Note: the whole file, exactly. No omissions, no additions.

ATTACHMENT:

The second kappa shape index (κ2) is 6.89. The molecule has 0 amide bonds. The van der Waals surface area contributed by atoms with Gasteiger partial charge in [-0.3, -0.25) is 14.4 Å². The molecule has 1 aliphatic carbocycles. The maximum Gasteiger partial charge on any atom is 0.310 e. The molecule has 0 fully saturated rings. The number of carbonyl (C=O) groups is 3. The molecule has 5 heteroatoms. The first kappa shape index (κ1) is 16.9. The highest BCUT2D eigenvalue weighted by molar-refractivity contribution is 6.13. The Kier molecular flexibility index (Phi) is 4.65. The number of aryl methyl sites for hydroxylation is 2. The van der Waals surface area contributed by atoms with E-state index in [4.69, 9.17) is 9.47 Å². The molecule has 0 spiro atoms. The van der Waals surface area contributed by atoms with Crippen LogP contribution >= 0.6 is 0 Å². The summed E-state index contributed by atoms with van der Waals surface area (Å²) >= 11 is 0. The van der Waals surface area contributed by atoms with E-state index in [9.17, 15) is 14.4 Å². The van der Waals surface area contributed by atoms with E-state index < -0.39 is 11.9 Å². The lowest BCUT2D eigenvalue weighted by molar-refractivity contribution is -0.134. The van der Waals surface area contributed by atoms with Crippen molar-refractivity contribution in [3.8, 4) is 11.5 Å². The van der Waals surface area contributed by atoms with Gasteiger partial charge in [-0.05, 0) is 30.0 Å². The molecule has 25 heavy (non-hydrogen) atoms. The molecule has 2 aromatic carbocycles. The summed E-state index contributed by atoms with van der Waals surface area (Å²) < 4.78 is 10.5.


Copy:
The second kappa shape index (κ2) is 6.89. The molecule has 0 amide bonds. The van der Waals surface area contributed by atoms with Gasteiger partial charge in [-0.3, -0.25) is 14.4 Å². The molecule has 1 aliphatic carbocycles. The maximum Gasteiger partial charge on any atom is 0.310 e. The molecule has 0 fully saturated rings. The number of carbonyl (C=O) groups is 3. The molecule has 5 heteroatoms. The first kappa shape index (κ1) is 16.9. The highest BCUT2D eigenvalue weighted by molar-refractivity contribution is 6.13. The Kier molecular flexibility index (Phi) is 4.65. The number of aryl methyl sites for hydroxylation is 2. The van der Waals surface area contributed by atoms with E-state index in [4.69, 9.17) is 9.47 Å². The molecule has 0 spiro atoms. The van der Waals surface area contributed by atoms with Crippen LogP contribution >= 0.6 is 0 Å². The summed E-state index contributed by atoms with van der Waals surface area (Å²) >= 11 is 0. The van der Waals surface area contributed by atoms with E-state index in [9.17, 15) is 14.4 Å². The van der Waals surface area contributed by atoms with E-state index < -0.39 is 11.9 Å². The lowest BCUT2D eigenvalue weighted by molar-refractivity contribution is -0.134. The van der Waals surface area contributed by atoms with Crippen molar-refractivity contribution in [3.8, 4) is 11.5 Å². The van der Waals surface area contributed by atoms with Gasteiger partial charge in [-0.05, 0) is 30.0 Å². The molecule has 25 heavy (non-hydrogen) atoms. The molecule has 2 aromatic carbocycles. The summed E-state index contributed by atoms with van der Waals surface area (Å²) < 4.78 is 10.5.